Neck Lift Surgery Recovery: What to Expect
Reviewed by Yael Halaas, MD
When thinking about your neck lift recovery time, it is important to understand a few things. Most neck lift surgeries are performed on an outpatient basis. This means you will most likely be released about two hours after your surgery depending, of course, on how much time it takes you to recover from the anesthesia. You will need someone to drive you home after your neck lift, so make sure to plan for this in advance.
While you're in the recovery room, your neck may feel tight and sore. You may feel emotional or cold. These are all normal. If you are cold, ask for a blanket. You may also feel nauseated, particularly if your neck lift was performed using general anesthesia. Medications are available to help curb your nausea.
There will be some mild to moderate discomfort after your neck lift surgery. Take your painkillers as prescribed to alleviate any pain. You may also be groggy from the anesthetic and/or oral medications for the first day or two after your neck lift.
Numbness can occur around the incision and elsewhere. You may also notice a change in how your face moves, tightness, tingling, sporadic sharp pains, pulling, burning, or cold sensations. These feelings are transient and usually subside within the first few weeks.
Swelling and bruising are common after neck lift surgery, but they should begin to improve within a few days. Some surgeons may recommend herbal remedies such as Arnica Montana or bromelain to reduce post-neck lift bruising and swelling. Ask your surgeon what, if anything, you can do.
In general, it's important to keep your head and neck still after a neck lift. This can be challenging. If you have to turn to look at something, turn your whole body, not just your head.
Your sleeping style may also need to be adjusted during your neck lift recovery. You will have to sleep with your head elevated for one or two weeks. The easiest way to do this is to use two or three pillows or a foam wedge pillow from a surgical supply store. Some people opt to sleep on a recliner during their neck lift recovery.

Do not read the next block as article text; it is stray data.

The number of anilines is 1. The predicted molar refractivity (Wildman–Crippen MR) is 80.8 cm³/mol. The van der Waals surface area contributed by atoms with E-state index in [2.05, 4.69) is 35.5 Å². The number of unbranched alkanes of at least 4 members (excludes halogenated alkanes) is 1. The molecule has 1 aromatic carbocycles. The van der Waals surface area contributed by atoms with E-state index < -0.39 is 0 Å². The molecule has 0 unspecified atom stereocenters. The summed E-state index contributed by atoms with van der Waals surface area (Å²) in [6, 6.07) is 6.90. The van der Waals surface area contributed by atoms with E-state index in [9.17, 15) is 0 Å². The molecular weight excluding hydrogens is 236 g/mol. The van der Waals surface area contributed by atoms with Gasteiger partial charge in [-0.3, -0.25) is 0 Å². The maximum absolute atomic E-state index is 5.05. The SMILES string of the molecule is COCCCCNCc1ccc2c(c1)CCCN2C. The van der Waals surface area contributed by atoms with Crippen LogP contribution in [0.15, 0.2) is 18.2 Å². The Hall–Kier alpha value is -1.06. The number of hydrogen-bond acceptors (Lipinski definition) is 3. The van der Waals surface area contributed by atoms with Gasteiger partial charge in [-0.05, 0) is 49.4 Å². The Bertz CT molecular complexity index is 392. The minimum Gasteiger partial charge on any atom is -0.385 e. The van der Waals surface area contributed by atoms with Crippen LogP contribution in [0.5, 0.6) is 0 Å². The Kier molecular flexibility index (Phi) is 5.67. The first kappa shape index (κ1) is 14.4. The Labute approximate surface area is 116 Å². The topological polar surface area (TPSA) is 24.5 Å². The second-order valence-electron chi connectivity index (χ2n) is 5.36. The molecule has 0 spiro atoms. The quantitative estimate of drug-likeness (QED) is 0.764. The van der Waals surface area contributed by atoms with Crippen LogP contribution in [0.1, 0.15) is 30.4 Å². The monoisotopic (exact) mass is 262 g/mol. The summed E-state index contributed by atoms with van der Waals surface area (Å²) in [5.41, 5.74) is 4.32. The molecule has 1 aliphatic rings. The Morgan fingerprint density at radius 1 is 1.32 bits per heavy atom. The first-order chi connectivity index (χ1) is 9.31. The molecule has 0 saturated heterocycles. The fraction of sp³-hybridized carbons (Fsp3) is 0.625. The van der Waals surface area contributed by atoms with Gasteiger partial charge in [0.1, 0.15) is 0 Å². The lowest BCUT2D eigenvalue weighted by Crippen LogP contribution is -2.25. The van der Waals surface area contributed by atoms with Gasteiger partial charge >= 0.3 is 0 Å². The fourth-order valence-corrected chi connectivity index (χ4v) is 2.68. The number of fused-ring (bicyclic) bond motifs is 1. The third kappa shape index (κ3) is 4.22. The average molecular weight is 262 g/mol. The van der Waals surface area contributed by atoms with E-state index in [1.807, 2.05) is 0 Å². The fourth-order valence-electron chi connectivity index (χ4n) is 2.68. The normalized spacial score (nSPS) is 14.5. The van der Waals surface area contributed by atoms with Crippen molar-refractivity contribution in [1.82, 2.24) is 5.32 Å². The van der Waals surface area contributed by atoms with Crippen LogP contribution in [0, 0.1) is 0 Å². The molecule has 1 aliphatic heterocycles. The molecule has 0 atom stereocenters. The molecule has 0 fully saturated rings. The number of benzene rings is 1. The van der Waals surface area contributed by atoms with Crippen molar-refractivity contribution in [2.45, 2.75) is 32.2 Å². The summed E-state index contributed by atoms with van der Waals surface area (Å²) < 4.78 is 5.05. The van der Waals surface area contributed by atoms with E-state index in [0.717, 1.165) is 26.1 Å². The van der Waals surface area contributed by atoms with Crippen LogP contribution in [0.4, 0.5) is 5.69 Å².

Take it easy during the recovery period and try not to do too much, too soon, but do try to get up and walk around the house a couple of times a day. This boosts circulation and helps reduce your risk of developing deep vein thrombosis (DVT). DVT occurs when a blood clot forms in a vein deep inside the body, blocking blood flow and causing swelling and pain. This clot may break free and move through the bloodstream. Report any leg pain, swelling or redness to your surgeon as soon as possible, as these are all signs of DVT.
Avoid bending over or lifting heavy objects for the first few weeks after your neck lift. This may mean that you can't pick up your small child or your pet. Do not participate in contact sports until your doctor gives you the all-clear.
Continue to avoid alcohol, aspirin and ibuprofen for up to a week after surgery. If you quit smoking before your neck lift, keep it up. The first days and weeks are the toughest, so don't give up when you have come so far.
You will have one or more postoperative appointments with your surgeon in the days after your surgery. Your dressings may be changed. Your sutures likely will not be removed for seven to 10 days.
Scars after neck lift surgery tend to be short and concealed under your chin, although occasionally they are long and visible. This is related to the neck lift technique, but they can be camouflaged. If you are prone to excessive scarring, ask your surgeon what you can do to minimize your scars.
Neck Lift Recovery: Red Flags
If you have excessive pain, or redness and pus at the incisions, call your surgeon. Pus and redness may be signs of a postoperative infection. Take your temperature regularly because a fever is another sign of an infection. Take your antibiotics on time for as many days as they were prescribed to reduce your infection risk.
The bottom line? If anything seems out of the ordinary, call your surgeon. Let him or her be the judge. Remember, you are always better safe than sorry.